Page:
14: Aunt Bobbie: "The 'sexy photo' is so her. She loved to dress up (she was all legs and boobs) and loved pretty filmy negligees." Aunt Bobbie: "She loved to wear wigs! Once, one almost blew completely off at a rest area and another time when we went skating and Dad had one arm and Uncle Gino had the other when they were teaching her to skate. The wig fell over her eyes and she couldn't see!" Aunt Bobbie: "She had this laugh that sounded musical-very infectious. She was terrible at telling jokes; always got the punchline wrong or said it first. You couldn't help but laugh though, because she would be laughing." | Mom with Dad's Relatives

15: Aunt Bobbie: "When I describe my mom to people, I tell them to imagine Lucille Ball and Dolly Pardon rolled into one person. Beautiful, fun-loving, and always up to mischief." Aunt Bobbie: "When we lived in Turkey my parents went to a movie and took us with her. It was an incredibly racy movie for the times (Barbarella with Jane Fonda) but they had us bring toys content with the knowledge we wouldn't pay attention to it. They were mortified for months because we reenacted every bizarre scene." Aunt Kim: "She never gave me the sex talk, but one day I came in to my room and there was an STD pamphlet on my floor." | Betty in 1956 | Betty in 1961

16: Aunt Liz: "She loved to sunbathe at the pool. Never, never, never saw her without her makeup done. Never. She would do her fingers every other night. She was a very girly-girl but she also knew how to get to work." (in reference to the picture with the fish) Aunt Kim: "This is my favorite picture of my mom. She was always so happy, and she looks so happy in this picture. I just love her smile in this. It's how remember her." | Aunt Pattie: "She was a very very happy person, you couldn't be around her and not be happy. She loved margaritas. One time we stayed up drinking and playing cards half the night. That was a fun visit." | Mom and Kim at base pool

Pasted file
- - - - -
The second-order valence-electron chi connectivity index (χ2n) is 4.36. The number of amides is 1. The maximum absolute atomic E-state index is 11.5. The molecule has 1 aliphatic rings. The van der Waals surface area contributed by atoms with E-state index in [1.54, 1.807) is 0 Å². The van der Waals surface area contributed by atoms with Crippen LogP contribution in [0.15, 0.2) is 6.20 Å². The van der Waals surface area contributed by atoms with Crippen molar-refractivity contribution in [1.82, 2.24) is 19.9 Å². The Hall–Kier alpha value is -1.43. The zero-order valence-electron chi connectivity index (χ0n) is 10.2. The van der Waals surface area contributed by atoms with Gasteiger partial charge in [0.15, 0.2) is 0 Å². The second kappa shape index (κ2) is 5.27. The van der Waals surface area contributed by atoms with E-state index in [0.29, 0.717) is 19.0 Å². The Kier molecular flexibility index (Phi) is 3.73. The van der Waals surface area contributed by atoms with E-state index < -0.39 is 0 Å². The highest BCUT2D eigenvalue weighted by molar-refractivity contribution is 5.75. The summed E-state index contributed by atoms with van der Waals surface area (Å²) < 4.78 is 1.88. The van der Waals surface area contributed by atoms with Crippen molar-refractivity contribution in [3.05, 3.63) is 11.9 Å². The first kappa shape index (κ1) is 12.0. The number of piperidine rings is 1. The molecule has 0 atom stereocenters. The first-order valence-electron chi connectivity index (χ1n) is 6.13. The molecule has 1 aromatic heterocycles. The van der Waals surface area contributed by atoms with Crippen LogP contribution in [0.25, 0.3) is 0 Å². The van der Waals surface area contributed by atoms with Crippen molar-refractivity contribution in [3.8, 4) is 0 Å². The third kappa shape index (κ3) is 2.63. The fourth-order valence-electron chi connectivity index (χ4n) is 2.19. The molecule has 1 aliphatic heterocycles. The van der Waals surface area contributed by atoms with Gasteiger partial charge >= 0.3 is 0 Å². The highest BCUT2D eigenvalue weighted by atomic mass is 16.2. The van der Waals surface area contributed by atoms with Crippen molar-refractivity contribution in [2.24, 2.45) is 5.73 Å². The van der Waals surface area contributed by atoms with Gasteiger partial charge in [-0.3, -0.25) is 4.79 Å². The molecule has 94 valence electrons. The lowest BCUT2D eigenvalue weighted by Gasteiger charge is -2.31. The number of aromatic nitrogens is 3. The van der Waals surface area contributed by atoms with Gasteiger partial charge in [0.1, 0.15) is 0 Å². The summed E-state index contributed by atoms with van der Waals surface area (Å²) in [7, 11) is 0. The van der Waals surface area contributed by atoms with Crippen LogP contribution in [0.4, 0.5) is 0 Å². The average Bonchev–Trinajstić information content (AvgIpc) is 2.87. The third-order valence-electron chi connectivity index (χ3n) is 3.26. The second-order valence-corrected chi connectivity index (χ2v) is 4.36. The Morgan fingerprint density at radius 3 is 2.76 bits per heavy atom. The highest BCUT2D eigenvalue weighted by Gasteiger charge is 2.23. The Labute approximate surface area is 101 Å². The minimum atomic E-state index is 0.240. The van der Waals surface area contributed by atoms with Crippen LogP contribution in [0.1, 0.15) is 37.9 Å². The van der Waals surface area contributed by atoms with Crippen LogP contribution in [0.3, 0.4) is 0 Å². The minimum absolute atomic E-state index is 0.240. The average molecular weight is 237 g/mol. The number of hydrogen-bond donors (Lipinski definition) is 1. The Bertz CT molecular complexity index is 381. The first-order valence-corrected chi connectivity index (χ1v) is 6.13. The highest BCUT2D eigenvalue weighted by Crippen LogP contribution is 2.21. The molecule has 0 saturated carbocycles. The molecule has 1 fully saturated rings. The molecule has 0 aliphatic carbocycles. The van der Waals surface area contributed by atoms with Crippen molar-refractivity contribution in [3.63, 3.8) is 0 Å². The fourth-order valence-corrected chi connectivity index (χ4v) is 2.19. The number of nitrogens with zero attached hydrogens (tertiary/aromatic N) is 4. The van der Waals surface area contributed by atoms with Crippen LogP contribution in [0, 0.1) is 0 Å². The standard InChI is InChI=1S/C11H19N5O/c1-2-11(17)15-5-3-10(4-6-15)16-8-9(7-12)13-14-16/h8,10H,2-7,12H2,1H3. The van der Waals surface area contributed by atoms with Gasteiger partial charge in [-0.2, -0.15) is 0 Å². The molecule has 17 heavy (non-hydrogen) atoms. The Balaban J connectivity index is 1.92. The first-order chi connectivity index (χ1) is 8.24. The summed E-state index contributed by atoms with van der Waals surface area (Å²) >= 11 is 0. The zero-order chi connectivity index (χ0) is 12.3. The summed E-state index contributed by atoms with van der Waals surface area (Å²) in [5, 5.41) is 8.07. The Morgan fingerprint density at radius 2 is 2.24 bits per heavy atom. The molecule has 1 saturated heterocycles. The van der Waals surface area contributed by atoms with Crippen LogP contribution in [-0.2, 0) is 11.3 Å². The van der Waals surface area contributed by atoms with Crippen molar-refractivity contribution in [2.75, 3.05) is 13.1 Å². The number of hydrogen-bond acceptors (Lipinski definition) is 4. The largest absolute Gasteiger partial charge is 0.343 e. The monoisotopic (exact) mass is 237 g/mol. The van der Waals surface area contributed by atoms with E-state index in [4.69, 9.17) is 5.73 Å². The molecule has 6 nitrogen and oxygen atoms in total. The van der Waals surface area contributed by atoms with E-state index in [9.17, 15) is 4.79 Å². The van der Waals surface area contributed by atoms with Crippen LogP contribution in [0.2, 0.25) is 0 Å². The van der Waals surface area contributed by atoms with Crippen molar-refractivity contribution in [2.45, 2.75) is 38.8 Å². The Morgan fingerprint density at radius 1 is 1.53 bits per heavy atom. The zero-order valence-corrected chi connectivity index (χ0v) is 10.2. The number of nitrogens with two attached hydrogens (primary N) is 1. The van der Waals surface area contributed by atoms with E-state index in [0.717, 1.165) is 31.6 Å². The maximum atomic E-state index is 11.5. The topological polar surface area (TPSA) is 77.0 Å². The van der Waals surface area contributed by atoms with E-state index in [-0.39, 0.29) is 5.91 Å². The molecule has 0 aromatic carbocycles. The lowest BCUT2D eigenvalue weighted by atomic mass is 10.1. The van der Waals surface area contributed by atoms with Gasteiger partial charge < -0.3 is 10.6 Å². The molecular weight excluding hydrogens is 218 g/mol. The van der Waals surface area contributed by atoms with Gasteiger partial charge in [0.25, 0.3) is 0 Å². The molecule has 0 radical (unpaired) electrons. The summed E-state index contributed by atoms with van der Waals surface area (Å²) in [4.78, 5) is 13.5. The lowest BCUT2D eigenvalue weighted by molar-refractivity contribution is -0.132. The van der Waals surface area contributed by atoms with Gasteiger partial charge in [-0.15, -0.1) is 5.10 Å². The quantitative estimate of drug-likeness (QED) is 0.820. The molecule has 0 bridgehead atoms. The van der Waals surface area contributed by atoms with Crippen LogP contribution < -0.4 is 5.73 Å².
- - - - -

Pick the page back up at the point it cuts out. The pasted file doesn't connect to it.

17: Aunt Pattie: "I can remember us going swimming and she taught us all how to swim in the river. She taught herself all kinds of things. She was the type to just figure it out, but once she learned she would teach everybody else how. She was a wonderful teacher. | Mom in Gulf Port, Mississippi

18: Aunt Bobbie: "Here are the last formal portraits that I took of Mom when I worked as a photographer for Olan Mills. She was sick with cancer but still looked beautiful to me. Mom and Jim lived with me and Dan until the end. Those last six weeks were so bittersweet. She was lively and gracious the entire time she was ill; always thinking of everyone else besides herself." | 4 January 1935 - 5 April 1985

19: Although she's been gone for years, I think it's a testament to the person she was that she's still remembered so fondly over 26 years later. She's left behind quite an impressive legacy of hard-working, creative, smart, friendly, resourceful kids and grandkids all with hints of that infectious smile that touched so many. All of us can be proud to know that we owe part of our existence to such a strong, effervescent woman.

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Jessica Myer
  • By: Jessica M.
  • Joined: over 5 years ago
  • Published Mixbooks: 1
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About This Mixbook

  • Title: Betty Jean
  • All about Momma
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  • Published: over 5 years ago